* [[GermansLoveDavidHasselhoff Americans Love Mana Khemia]]: In Japan, the two Mana Khemia games received a fairly lukewarm reception from the established fanbase, and ''Mana Khemia 2'' received a lot of flak from reviewers. In the West, on the other hand... well, just take a gander at which of the dedicated game pages is longest and which one received so much attention as to warrant its own character page (and reportedly sold ''better'' in the West than it did in Japan). ''MK 2'' also got a ''much'' warmer reception from the Western press than it did in Japan, scoring slightly ''higher'' on average than ''MK 1'' did. (This may have something to do with those {{Game Breaking Bug}}s getting fixed for us, though.)
* BrokenBase: In some ways, the Arland games are causing this. Certain fandom sections, like those found at Sankaku Complex, basically describe the Arland games (and thus the wider franchise) as "[[{{H-game}} eroge without the actual ero bits]]" and are mostly in it for [[{{Fanservice}} the girls]] and, uh, [[ADateWithRosiePalms what they can do]] [[{{Squick}} with them]]. This makes many older Atelier fans '''bristle with rage''', as the games have ''never'' been intended to be erotic; [[MsFanservice Marie's odd chest... thing]] aside, the hottest any pre-Iris game got was having Lilie in a nightgown for one scene. [[note]]And really, the hottest any ''post''-Iris game got was a chest-and-up BarbieDollAnatomy scene of Lita in a tank in ''Iris 1''.[[/note]] The actual Arland games don't help ''at all'', either; on the one hand, there's the occasional scene with, uh, [[http://static.tvtropes.org/pmwiki/pub/images/atelier_tentacle_ohdear_5207.jpg what can only be called "overtones"]] (possibly nsfw), but on the other hand many scenes seem dedicated to making ''fun'' of this kind of nonsense in the same way ArTonelico does. At this point many people aren't quite sure what to think, but the debate [[FlameWar rages on]].
* CrowningMusicOfAwesome: Gust Sound Team is only ''slightly'' less well-known than [[VideoGame/{{Ys}} Falcom's JDK Band]] in this regard in Japan. For organizational purposes, their work [[AwesomeMusic/NipponIchi gets lumped in with NIS stuff]] on TVT, but good lord, this series has had a ''lot'' of good music, especially from the second game on. The Iris games in particular produced some amazing vocal and boss themes, and ''Atelier Violet'' is basically one huge crowner for the entire team.
* EnsembleDarkhorse: In a franchise as big as this one, you'd expect this to happen a few times, and it certainly has.
** The one most Americans will be familiar with is Veola from ''Atelier Iris 1''; there are [[EpilepticTrees suspicions]] that said game might have started life as "Atelier Veola" and then gotten development shifted partway through into what it is now. The result, though, is that this one shopkeeper, who doesn't seem all that important initially, has as much story content tied to her as the ''main plot'', and many find it ''more'' engaging than the actual plot of AI 1. A lot of people don't play the game for Klein or Lita, they play it for Veola, and she's far and away the most popular character both in Japan and overseas.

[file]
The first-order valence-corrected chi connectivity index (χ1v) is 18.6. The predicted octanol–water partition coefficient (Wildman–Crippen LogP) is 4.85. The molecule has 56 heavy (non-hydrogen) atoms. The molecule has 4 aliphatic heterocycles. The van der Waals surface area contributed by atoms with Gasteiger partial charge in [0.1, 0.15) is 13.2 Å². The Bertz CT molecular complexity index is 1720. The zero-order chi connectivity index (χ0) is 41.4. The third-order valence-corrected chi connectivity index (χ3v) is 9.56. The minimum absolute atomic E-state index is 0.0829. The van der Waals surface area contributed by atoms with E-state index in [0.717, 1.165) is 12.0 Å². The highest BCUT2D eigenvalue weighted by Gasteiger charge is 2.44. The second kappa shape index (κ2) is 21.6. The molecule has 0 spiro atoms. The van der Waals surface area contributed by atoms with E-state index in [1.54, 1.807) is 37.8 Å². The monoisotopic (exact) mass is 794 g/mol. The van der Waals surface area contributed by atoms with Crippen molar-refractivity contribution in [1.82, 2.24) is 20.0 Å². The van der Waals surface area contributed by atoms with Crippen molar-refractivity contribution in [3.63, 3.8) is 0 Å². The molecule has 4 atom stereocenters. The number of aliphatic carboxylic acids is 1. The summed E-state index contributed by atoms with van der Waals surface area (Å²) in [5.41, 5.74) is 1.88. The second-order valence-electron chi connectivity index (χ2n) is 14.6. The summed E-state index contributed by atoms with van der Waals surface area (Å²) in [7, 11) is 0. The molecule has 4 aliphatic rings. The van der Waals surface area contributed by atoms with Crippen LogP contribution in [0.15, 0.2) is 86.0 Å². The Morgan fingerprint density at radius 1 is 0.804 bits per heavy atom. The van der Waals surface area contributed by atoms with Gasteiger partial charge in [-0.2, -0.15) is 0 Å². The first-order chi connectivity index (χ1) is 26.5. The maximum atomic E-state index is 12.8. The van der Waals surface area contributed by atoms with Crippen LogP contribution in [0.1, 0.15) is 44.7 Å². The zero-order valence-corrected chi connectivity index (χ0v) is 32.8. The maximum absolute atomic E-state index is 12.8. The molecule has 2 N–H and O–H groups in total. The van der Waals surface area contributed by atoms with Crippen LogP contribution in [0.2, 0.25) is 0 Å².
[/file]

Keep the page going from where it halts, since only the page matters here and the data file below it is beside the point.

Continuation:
** As popular as Veola is, though, the absolute ''queen'' of Atelier Darkhorses is, without a doubt, Helmina of the original series. Introduced as a kind of pseudo-villain in ''Atelier Elie'', she was ''so'' well-written, so engaging, so interesting and so casually evil (she even [[spoiler: comes close to ''killing'' Elie with a narcotic potion that could stop her heart, and she applies the antidote just in time for Elie to not die; she does this out of ''curiosity'']]) that the Japanese fanbase fell in love with her immediately. Her portrayal in supplementary materials, such as various spinoff manga, only cemented her popularity further. She became so popular that she (and Ingrid, from ''Atelier Marie'') were put into ''Atelier Lilie'' as the {{Kid Sidekick}}s to the heroine of that game, and the popularity of the more innocent Helmina portrayed here compelled Gust to release ''Helmina & Culus'', a product that is essentially an expansion to ''Lilie'' and finally features Helmina in a starring role (and portrays what would become Helmina's StartOfDarkness).
*** She ''then'' shows up as a wandering alchemist party member in ''Atelier Judie'', which still takes place some time before she becomes a teacher in ''Atelier Elie''. This would be her last appearance, however, as after ''Atelier Violet'' Gust began to create continuities separate from the original "Salburg" one. Helmina still holds the record for consecutive product appearances, however, all due to fan demand.